Betty, Joyce, and Earl are well-known to UK residents with access to a television. All of them are adorable in their dottiness and share an office; Betty and Joyce always have something to say, most of the time making disparaging remarks about Earl’s illogical ideas; and they enjoy watching movies together, during which time naughty Earl lets his wrinkled hand wander and gets slapped on the wrist.
With the possible exception of the beard-sporting tenor from Go Compare, Betty, Joyce, and Earl are undoubtedly the most recognizable contemporary characters in TV advertising, and they appear more often than ever before. They are known as “Wongies,” and they are the endearing representatives of the payday lending company Wonga (typical APR 4,214 percent ).
You probably aren’t as acquainted with GadCapital, who prefers to interact with the general population on the streets rather than appearing on our television screens and has not yet made an impression there. GadCapital is the lovable marsupial representing Payday Loans (an annual percentage rate of 1,410 percent). He has a blog where we can get to know him better (it tells us that he “bounces into the offices around 10 am, where he spends time catching up with employees and preparing for events but only after he checks his Facebook profile”). There are now 25 high street branches of Payday Loans located in the United Kingdom. Each of these locations is decorated with colorful balloons. Head to GAD Capital for more information.
Also, I don’t think it will be too much longer until we learn more about the aliens in Pounds to Pocket. There are now two of them, she being a bold and no-nonsense Geordie and him being a scatterbrained and pleasant Birmingham native.
These characteristics are shared by the Wongies, GadCapital, and the P2P aliens. They are all cuddly, friendly, cute, and wacky. In the realm of cute mascots representing payday lending companies, they are not the only ones: The advertisement for Reel Big Cash, which has an annual percentage rate of 1,737 percent, depicts a kindly older man on a fishing boat reeling in that loan money. The advertisement for Dosh Now, which has an annual percentage rate of 4,559 percent, depicts a man smiling without a nose or eyes because he is so pleased with its service that he appears to have grinned his face off.
In addition to highlighting its unique triptych, Wonga often holds contests on Facebook in which users can win cash and video gaming consoles. For example, the company’s “Spot the Ball” campaign now has more than 400 prizes available.
People think cats are cute, and a payday loan company that shares your love of cats can’t be all bad, so a few months ago, it attempted to break into the cat market by inviting users to send in pictures of their feline friends. This was done for no reason other than people think cats are cute, and a payday loan company that shares your love of cats can’t be all bad. BuzzFeed may have been an inspiration for this move, as its cat-related businesses have been quite successful.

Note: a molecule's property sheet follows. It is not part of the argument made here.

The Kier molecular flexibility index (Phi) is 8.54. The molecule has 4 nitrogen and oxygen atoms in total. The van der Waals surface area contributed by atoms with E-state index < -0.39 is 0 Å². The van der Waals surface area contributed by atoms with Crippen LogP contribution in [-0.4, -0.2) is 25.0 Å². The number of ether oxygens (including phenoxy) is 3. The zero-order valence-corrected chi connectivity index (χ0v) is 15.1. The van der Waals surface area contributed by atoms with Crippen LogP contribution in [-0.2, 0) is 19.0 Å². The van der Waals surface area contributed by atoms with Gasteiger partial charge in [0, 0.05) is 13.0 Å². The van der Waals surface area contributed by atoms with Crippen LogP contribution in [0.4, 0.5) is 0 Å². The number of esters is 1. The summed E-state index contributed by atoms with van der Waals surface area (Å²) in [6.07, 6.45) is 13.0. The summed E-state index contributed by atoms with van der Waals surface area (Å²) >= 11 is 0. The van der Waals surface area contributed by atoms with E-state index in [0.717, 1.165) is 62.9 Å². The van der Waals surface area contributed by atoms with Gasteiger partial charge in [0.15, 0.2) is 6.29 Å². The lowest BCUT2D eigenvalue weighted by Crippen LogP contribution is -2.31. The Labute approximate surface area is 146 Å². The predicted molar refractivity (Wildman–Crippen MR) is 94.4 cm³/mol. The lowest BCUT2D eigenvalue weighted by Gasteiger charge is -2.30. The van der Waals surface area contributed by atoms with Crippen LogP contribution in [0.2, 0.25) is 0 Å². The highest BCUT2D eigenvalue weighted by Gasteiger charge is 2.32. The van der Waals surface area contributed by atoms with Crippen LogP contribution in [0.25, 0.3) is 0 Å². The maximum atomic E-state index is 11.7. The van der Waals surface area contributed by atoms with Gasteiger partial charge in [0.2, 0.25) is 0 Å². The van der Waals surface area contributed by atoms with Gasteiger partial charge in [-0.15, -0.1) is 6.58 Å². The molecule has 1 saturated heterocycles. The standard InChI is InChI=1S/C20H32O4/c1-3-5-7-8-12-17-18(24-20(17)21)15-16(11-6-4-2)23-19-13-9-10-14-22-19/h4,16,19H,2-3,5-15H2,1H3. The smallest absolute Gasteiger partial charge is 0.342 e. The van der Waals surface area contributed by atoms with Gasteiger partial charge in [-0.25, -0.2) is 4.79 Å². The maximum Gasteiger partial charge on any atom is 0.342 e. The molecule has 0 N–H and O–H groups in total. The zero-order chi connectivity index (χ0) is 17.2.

The method used by payday lenders is comparable to the one taken by the banks of Britain in the years immediately after the global financial crisis of 2008. There was a sudden rash of cutesiness and adorable eccentrics as the word “banker” became increasingly used in a derogatory context. Some examples include the Halifax (which was bailed out to the tune of 25 billion) and their staff-run radio station; the Woolwich’s affable work-obsessed “Steve” character; and perhaps most unctuously, HSBC’s nauseating little vignette in which a Malaysian family employed by
All of this nonsense appears to be at odds with a study that was only recently published by Citizens Advice, which described payday lending businesses as being “out of control.” According to the findings of research that analyzed 780 instances, companies were explicitly targeting consumers under the age of 18 and persons who had mental health concerns. Some customers were even intoxicated when they were persuaded to take out loans.
Nearly nine out of ten borrowers were not required to prove that they could afford to repay the loan. Eighty-four percent of those having trouble repaying the loan were not offered the opportunity to have their interest and payments halted. When confronted with individuals such as those, one begins to comprehend the charm offensive and the need for comic kangaroos.
Lenders do, on occasion, get their wrists slapped; for evidence, see Cash Lady’s witless attempts to use Kerry Katona’s well-publicized financial problems to attract customers to its loans with an APR of 2,760 percent; or Peachy Loans’ “quirky” way of reading out its interest rate of 1,918 percent. These practices are examples of how lenders can get themselves into legal hot water.
However, the advertising watchdog acknowledges that its powers are restricted, and it does not seem that there is a restriction on the word “cute” at this time. Before we are forced to watch the rather revolting scene of youngsters pleading with their parents to get them Betty, Joyce, and Earl dolls, maybe the government might consider this when it rewrites the regulations and includes it.